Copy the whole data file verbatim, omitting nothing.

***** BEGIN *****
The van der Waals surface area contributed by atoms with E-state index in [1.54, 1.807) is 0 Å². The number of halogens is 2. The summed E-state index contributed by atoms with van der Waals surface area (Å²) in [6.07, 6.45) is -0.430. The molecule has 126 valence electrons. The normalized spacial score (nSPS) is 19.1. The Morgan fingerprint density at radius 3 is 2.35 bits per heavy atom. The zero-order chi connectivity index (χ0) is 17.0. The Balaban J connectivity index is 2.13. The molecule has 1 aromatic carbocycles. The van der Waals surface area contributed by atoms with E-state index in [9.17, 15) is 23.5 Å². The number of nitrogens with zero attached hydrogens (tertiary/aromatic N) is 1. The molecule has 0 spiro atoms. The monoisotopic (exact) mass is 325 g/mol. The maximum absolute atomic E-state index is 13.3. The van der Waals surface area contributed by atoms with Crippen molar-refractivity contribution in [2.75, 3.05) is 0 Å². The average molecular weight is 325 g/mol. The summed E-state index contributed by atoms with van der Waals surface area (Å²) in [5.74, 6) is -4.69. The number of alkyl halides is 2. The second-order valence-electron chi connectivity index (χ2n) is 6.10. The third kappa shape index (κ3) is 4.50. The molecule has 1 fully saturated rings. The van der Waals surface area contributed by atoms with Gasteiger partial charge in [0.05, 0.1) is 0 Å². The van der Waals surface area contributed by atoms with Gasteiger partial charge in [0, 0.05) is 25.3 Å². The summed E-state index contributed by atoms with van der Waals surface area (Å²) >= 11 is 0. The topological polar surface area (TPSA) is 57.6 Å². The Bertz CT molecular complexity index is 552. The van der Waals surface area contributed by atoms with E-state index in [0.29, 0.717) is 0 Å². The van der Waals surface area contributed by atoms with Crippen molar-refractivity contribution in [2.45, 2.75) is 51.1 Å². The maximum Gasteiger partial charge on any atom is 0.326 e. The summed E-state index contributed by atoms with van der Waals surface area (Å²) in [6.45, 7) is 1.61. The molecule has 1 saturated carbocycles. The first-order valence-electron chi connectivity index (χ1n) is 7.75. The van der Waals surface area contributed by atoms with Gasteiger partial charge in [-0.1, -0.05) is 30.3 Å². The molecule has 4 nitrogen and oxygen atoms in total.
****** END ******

The van der Waals surface area contributed by atoms with E-state index in [1.54, 1.807) is 0 Å². The number of halogens is 2. The summed E-state index contributed by atoms with van der Waals surface area (Å²) in [6.07, 6.45) is -0.430. The molecule has 126 valence electrons. The normalized spacial score (nSPS) is 19.1. The Morgan fingerprint density at radius 3 is 2.35 bits per heavy atom. The zero-order chi connectivity index (χ0) is 17.0. The Balaban J connectivity index is 2.13. The molecule has 1 aromatic carbocycles. The van der Waals surface area contributed by atoms with E-state index in [9.17, 15) is 23.5 Å². The number of nitrogens with zero attached hydrogens (tertiary/aromatic N) is 1. The molecule has 0 spiro atoms. The monoisotopic (exact) mass is 325 g/mol. The maximum absolute atomic E-state index is 13.3. The van der Waals surface area contributed by atoms with Crippen molar-refractivity contribution in [2.75, 3.05) is 0 Å². The average molecular weight is 325 g/mol. The summed E-state index contributed by atoms with van der Waals surface area (Å²) in [5.74, 6) is -4.69. The number of alkyl halides is 2. The second-order valence-electron chi connectivity index (χ2n) is 6.10. The third kappa shape index (κ3) is 4.50. The molecule has 1 fully saturated rings. The van der Waals surface area contributed by atoms with Gasteiger partial charge in [0.05, 0.1) is 0 Å². The van der Waals surface area contributed by atoms with Gasteiger partial charge in [0, 0.05) is 25.3 Å². The summed E-state index contributed by atoms with van der Waals surface area (Å²) >= 11 is 0. The topological polar surface area (TPSA) is 57.6 Å². The Bertz CT molecular complexity index is 552. The van der Waals surface area contributed by atoms with E-state index in [0.29, 0.717) is 0 Å². The van der Waals surface area contributed by atoms with Crippen molar-refractivity contribution in [2.45, 2.75) is 51.1 Å². The maximum Gasteiger partial charge on any atom is 0.326 e. The summed E-state index contributed by atoms with van der Waals surface area (Å²) in [6.45, 7) is 1.61. The molecule has 1 saturated carbocycles. The first-order valence-electron chi connectivity index (χ1n) is 7.75. The van der Waals surface area contributed by atoms with Gasteiger partial charge in [-0.1, -0.05) is 30.3 Å². The molecule has 4 nitrogen and oxygen atoms in total.